The mountains, my God, the mountains. I wish I had a GoPro attached to the front of my bike to you guys could see it all from my view. It was like nothing I’ve ever seen before. Camel humpback-like mountains that come straight out of the ground without any warning covered in dark, emerald green jungle. Hump after hump of limestone. Brown rivers lazily flying beneath them, rice fields spread before them like a quilt.
A smile was pasted to my face the whole day, even when my ass was so numb I could no longer feel it and my hand was in a permanent claw shape from being wrapped around the handle bar and my bladder was ripping at the seams and buses were barreling past me so close I could have touched them with my elbow. And especially when I drove past an old lady chasing cows down the highway with a rake. Especially when I drove past 2 little girls holding hands as they road bicycles home from school next to each other. Especially when a group of ladies selling sugarcane on the side of the highway all waved and yelled hello! as we drove past.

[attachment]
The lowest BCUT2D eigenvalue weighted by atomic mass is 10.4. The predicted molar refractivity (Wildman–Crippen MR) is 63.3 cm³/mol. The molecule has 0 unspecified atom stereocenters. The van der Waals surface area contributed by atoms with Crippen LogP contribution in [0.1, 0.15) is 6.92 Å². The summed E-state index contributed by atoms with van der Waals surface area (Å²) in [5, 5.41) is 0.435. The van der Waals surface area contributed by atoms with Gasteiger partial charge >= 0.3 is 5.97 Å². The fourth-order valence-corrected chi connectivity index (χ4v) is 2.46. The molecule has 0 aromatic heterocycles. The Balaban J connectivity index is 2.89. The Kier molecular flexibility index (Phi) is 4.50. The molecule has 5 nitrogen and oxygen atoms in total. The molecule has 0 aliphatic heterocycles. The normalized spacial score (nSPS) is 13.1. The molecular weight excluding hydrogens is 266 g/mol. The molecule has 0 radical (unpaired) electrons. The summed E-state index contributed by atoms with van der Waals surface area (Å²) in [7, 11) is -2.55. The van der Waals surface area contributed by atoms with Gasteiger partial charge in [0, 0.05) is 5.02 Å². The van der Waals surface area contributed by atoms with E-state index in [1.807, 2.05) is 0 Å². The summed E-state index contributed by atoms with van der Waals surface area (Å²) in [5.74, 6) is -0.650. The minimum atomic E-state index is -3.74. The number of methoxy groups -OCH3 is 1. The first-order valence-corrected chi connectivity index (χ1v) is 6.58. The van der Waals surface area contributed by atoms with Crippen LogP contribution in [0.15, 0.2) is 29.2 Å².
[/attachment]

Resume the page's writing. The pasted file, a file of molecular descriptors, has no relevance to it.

Yes, today was amazing. And it wasn’t even over.
We finally made it into the town of Yen Cat a bit past 5. Although we’d had an amazing day, we were both exhausted, hungry, and in no mood to chat.
We got a room in a hotel at the beginning of town. It’s huge, 3 of 4 stories with long, marble hallways, vaulted ceilings and a fountain out front.. and we’re the only ones here. No joke. It’s something straight out of a horror film or the Twilight zone. It’s creepy how empty this grand hotel is. We put our crap down and got the hell out of there as soon as possible.